Hurricane Irene turned out to be more of a Category 5 media event than an actual storm. Yet for the thousands who had plans to fly almost anywhere on the East Coast last weekend, the fallout from the mass flight cancellations is still going on.
More than 10,000 flights were cut over the weekend when the storm bore down on the country's most populated areas, and 2,000 more planes were grounded on Monday as the airlines regrouped, the New York Times reported. In the Caribbean, more than 30 cruises were affected, with some lines going out of their way to accommodate passengers and others abandoning people in port, according to CruiseCritic.com.
Traveling during hurricane season is always a roll of the dice. While technically the season encompasses a wide swath of time -- June 1 to Nov. 30 -- hurricanes are more likely to strike now, in late August through early October. And as Irene proved, you don't have to be in southern climates to be affected by storms.
Travel Insurance Basics: What You Need to Know
If you're heading on a Caribbean cruise or a booking seaside vacation during the height of hurricane season, you should look into insurance. But be careful. Not all insurance plans are alike -- and you need to make sure you know what you need before you buy.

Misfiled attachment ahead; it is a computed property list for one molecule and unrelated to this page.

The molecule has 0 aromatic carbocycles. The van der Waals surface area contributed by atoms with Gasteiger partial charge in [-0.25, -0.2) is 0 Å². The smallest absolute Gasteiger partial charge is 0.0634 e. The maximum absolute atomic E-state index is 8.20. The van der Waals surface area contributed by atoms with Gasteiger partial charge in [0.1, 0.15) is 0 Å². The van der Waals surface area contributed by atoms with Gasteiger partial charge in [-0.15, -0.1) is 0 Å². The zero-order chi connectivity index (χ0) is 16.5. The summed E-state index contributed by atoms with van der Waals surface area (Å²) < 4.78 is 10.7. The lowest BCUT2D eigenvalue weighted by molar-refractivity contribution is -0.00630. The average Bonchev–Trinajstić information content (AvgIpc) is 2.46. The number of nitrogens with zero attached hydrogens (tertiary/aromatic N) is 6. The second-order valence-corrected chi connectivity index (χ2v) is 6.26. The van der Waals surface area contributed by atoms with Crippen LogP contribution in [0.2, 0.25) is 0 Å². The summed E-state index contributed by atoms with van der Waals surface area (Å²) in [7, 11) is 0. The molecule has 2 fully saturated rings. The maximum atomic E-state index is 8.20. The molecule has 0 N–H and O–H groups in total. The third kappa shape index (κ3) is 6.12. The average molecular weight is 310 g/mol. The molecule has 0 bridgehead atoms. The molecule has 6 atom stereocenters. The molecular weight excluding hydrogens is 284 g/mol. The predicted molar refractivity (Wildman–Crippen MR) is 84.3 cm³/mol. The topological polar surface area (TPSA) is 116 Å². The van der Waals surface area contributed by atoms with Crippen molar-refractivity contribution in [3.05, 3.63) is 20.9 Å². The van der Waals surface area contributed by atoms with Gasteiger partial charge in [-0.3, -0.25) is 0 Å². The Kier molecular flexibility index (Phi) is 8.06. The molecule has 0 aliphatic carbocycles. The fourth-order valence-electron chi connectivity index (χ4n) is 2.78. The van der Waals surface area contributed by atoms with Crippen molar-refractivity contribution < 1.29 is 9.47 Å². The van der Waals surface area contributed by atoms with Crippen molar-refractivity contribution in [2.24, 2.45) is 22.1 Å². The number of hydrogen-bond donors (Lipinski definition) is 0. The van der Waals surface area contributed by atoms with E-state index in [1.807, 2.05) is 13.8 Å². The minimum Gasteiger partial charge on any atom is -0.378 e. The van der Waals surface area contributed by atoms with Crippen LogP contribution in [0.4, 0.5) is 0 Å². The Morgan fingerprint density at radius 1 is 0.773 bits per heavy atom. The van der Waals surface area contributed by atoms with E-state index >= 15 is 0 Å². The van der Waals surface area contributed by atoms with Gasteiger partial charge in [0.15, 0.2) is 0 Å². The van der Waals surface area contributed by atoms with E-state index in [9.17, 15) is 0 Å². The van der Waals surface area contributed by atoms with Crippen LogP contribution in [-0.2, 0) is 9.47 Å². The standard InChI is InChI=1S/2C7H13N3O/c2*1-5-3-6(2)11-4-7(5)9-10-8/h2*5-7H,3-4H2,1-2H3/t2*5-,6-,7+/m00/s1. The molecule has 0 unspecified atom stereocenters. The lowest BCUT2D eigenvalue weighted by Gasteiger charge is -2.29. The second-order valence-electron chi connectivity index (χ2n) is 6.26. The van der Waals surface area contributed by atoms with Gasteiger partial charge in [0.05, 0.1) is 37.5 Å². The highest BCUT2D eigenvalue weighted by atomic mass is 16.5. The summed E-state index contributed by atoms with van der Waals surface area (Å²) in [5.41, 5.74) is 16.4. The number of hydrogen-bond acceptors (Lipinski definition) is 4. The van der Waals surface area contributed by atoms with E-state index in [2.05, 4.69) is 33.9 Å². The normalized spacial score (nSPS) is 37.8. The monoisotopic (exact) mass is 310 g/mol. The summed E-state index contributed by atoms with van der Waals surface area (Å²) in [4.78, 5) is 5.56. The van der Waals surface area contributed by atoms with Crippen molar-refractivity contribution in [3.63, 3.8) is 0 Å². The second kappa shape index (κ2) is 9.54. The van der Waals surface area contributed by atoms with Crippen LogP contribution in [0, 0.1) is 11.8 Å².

In the case of a cruise, you'll want coverage that refunds your money if a major storm causes your trip to be delayed, interrupted, or canceled. Make sure that hurricanes or "natural disasters" are listed as a covered reason in the policy. You won't be able to make a claim, though, until a watch or warning is issued, said Paul Berger, an attorney with the Florida-based Hurricane Law Group.
"Irene caused bad weather for lots of islands in the Caribbean, and unless an official warning was issued for your destination, it may not be covered," he said. "No standard policy covers a rainy week on a beach."
Keep in mind that most policies exclude compensation that you receive from the cruise line or airlines. So if the cruise line kicks in for a missed day or the airline waives its change fees, you won't be allowed to double dip.
Unfortunately when it comes to cruising, that means you won't get reimbursed by insurance if the line decides to change its route. If you wanted to go to the Bahamas and ended up in Jamaica instead, for example, you're out of luck. While most cruise lines' contract of carriage has a clause to allow itinerary changes due to weather, some cruise lines will reimburse passengers part of their fare or will give onboard credits if ships return home early. But nothing is guaranteed.
You also want to make sure that you buy your insurance early, ideally the same week that you book your trip. Once the storm is named, insurance providers won't sell you a policy.
One more thing about insurance: It's almost always better to go with a third-party instead of the actual company you're traveling with. And that has nothing to do with weather. Instead, you're protecting yourself in case the cruise line, tour operator, or airline goes bankrupt -- which has happened in these stormy economic times.